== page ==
Behind the name: Afrihili Smockwear

We get many questions about our name. Much more than about our products. We like to think that this is because our products are relatively simple and our name is not.

The top questions  are:   “What is a Smock?” and “What is the meaning of Afrihili?”

In the absence of a  Frequently Asked Question  section of our website, we will use this post to address these questions.  

For the record, a “smock” or more specifically, a “traditional smock” in West Africa refers to a tunic-like shirt made from traditional fabrics usually worn for work or casual occasions.  A good way to think about the functionality of smocks is to consider them the traditional equivalent of Jeans. 

An interesting fact is, the traditional fabric used in making these “smocks” can also be called smocks.  To continue the jeans analogy, this is similar to how “denim” may refer to the raw material (fabric) and also the finished product (jeans).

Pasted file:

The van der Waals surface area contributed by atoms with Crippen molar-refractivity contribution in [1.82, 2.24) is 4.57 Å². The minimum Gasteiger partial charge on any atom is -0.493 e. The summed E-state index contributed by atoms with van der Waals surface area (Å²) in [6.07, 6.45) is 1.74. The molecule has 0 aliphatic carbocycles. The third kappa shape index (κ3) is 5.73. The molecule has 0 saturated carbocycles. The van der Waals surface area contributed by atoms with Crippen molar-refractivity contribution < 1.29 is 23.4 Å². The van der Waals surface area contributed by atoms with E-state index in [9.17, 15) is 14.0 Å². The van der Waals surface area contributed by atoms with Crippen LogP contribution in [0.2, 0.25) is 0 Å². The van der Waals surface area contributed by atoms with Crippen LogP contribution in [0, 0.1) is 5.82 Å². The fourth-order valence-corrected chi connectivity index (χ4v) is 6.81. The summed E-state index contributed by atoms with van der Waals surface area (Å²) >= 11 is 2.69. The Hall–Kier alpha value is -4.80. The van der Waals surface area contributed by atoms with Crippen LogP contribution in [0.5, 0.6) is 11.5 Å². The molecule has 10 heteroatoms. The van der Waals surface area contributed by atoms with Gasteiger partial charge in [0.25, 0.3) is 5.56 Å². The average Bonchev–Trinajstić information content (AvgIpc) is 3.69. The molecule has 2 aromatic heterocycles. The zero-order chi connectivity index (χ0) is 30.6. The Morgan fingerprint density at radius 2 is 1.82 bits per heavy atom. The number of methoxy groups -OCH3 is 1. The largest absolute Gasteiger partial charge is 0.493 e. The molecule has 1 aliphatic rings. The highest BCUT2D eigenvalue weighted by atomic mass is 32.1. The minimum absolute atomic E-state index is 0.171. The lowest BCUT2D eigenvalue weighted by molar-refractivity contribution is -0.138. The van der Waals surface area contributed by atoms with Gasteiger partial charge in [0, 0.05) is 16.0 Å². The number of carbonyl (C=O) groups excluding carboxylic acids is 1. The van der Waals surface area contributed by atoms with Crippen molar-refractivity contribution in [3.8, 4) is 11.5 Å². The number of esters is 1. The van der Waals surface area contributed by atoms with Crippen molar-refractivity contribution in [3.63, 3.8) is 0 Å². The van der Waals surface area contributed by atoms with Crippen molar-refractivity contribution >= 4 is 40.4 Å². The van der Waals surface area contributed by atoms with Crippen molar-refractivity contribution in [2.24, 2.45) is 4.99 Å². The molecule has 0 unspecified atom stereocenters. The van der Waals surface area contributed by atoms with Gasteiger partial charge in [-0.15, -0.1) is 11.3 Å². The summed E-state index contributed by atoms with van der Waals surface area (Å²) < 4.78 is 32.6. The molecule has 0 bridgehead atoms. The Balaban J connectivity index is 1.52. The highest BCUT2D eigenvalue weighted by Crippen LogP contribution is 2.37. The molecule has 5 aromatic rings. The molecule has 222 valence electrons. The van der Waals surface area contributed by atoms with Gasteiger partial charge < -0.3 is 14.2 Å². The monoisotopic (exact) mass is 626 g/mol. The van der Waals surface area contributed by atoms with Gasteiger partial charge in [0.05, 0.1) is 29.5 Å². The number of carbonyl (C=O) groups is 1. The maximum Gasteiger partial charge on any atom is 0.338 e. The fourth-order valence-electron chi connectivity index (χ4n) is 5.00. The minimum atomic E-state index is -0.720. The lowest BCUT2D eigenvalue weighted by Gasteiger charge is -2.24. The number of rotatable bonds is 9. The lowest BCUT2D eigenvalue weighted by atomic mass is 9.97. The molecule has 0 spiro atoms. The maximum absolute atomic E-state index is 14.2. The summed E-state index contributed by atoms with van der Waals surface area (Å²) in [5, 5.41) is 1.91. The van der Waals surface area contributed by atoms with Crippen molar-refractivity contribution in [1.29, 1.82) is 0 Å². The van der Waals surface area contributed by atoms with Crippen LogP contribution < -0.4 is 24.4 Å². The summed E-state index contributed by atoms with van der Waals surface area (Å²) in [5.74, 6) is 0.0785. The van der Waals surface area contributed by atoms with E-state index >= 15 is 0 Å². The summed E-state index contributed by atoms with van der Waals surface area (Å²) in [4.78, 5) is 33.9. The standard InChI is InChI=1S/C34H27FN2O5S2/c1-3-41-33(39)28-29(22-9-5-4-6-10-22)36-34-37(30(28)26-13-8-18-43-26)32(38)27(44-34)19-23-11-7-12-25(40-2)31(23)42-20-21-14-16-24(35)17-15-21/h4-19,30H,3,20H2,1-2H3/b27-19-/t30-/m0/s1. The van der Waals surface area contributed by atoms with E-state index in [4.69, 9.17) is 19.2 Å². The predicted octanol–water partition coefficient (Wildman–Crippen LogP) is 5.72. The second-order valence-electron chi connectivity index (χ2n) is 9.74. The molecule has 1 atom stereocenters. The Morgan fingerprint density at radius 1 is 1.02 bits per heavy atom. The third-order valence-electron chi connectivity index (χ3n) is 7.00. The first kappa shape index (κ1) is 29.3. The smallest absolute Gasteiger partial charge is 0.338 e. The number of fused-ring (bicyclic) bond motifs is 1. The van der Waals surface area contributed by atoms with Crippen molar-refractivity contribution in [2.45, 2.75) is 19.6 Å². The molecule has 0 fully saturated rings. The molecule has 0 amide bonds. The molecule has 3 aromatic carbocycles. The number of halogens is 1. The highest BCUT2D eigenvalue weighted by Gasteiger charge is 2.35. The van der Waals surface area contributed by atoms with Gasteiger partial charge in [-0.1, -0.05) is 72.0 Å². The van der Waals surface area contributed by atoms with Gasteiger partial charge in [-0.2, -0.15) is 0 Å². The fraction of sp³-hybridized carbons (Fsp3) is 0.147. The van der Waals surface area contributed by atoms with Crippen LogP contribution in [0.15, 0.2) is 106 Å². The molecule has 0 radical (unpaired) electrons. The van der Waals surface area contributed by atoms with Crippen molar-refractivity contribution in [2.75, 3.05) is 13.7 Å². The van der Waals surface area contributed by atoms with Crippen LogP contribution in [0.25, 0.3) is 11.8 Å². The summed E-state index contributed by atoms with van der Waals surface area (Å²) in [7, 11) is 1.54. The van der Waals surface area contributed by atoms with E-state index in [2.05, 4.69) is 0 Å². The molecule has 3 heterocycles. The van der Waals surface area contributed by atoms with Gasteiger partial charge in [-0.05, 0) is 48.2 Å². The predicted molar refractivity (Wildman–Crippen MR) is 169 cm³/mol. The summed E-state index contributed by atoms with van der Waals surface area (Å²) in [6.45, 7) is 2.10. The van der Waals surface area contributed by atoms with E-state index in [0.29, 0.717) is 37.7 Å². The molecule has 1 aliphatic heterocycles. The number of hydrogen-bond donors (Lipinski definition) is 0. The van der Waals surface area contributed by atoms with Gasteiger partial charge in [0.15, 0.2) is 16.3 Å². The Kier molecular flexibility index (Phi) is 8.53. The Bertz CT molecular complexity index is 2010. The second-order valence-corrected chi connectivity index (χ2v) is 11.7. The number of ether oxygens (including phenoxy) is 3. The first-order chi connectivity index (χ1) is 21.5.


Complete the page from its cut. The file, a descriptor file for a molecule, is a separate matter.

Secondly, “Afrihili” is derived from the combination of the words “Africa” and “Swahili.  The word came into prominence in the 1970’s as the name of a new language meant to be the common language for all of Africa.   Sadly, the language idea did not gain much traction.

All this begs the question, “Why call the business - Afrihili Smockwear?”

The short answer is, because we can.  The longer version is, we did so for two reasons.

 First, we like the name   “Afrihili” because it is simple and memorable.  Also the origin of the name aligns with the vision for the business.   

And second, we went with “Smockwear” because it sounded cool and original.  And frankly because it was better than the other options we considered like “Apparel” and “Casual Wear”.

On a more serious note, we recognize that a name is just one of many variables that go into the making of a successful business. So even though we believe our name to be  original, cool and clever, we try not to make a big deal of it. Ultimately,  its the essence of the business that matters.  And to borrow a quote from  Shakespeare,  "that which we call a rose by any other name would smell as sweet".